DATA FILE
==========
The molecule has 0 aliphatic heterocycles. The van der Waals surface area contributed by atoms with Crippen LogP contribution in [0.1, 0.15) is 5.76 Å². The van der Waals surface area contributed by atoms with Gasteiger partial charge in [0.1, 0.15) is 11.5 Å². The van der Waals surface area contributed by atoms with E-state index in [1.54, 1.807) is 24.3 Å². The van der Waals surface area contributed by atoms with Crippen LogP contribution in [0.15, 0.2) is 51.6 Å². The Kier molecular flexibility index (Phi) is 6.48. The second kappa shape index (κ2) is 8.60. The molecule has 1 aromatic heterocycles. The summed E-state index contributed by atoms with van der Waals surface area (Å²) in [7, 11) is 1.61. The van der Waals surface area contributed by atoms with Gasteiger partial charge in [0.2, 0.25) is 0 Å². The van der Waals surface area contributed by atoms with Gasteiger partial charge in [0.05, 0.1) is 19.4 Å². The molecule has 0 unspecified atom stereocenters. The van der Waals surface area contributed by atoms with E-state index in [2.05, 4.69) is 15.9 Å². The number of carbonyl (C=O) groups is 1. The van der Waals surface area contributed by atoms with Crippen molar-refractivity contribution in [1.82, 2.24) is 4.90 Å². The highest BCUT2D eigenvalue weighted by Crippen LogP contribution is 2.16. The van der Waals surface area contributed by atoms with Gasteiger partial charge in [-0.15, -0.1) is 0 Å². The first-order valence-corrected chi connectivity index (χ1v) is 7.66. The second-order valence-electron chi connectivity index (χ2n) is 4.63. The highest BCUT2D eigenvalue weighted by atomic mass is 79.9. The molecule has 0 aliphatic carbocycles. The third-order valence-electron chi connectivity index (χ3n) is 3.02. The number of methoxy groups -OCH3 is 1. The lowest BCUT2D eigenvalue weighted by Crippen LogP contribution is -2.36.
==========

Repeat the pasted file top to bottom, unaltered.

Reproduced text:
The molecule has 0 aliphatic heterocycles. The van der Waals surface area contributed by atoms with Crippen LogP contribution in [0.1, 0.15) is 5.76 Å². The van der Waals surface area contributed by atoms with Gasteiger partial charge in [0.1, 0.15) is 11.5 Å². The van der Waals surface area contributed by atoms with E-state index in [1.54, 1.807) is 24.3 Å². The van der Waals surface area contributed by atoms with Crippen LogP contribution in [0.15, 0.2) is 51.6 Å². The Kier molecular flexibility index (Phi) is 6.48. The second kappa shape index (κ2) is 8.60. The molecule has 1 aromatic heterocycles. The summed E-state index contributed by atoms with van der Waals surface area (Å²) in [7, 11) is 1.61. The van der Waals surface area contributed by atoms with Gasteiger partial charge in [0.2, 0.25) is 0 Å². The van der Waals surface area contributed by atoms with Gasteiger partial charge in [0.05, 0.1) is 19.4 Å². The molecule has 0 unspecified atom stereocenters. The van der Waals surface area contributed by atoms with E-state index in [2.05, 4.69) is 15.9 Å². The number of carbonyl (C=O) groups is 1. The van der Waals surface area contributed by atoms with Crippen molar-refractivity contribution in [1.82, 2.24) is 4.90 Å². The highest BCUT2D eigenvalue weighted by Crippen LogP contribution is 2.16. The van der Waals surface area contributed by atoms with Gasteiger partial charge in [-0.15, -0.1) is 0 Å². The first-order valence-corrected chi connectivity index (χ1v) is 7.66. The second-order valence-electron chi connectivity index (χ2n) is 4.63. The highest BCUT2D eigenvalue weighted by atomic mass is 79.9. The molecule has 0 aliphatic carbocycles. The third-order valence-electron chi connectivity index (χ3n) is 3.02. The number of methoxy groups -OCH3 is 1. The lowest BCUT2D eigenvalue weighted by Crippen LogP contribution is -2.36.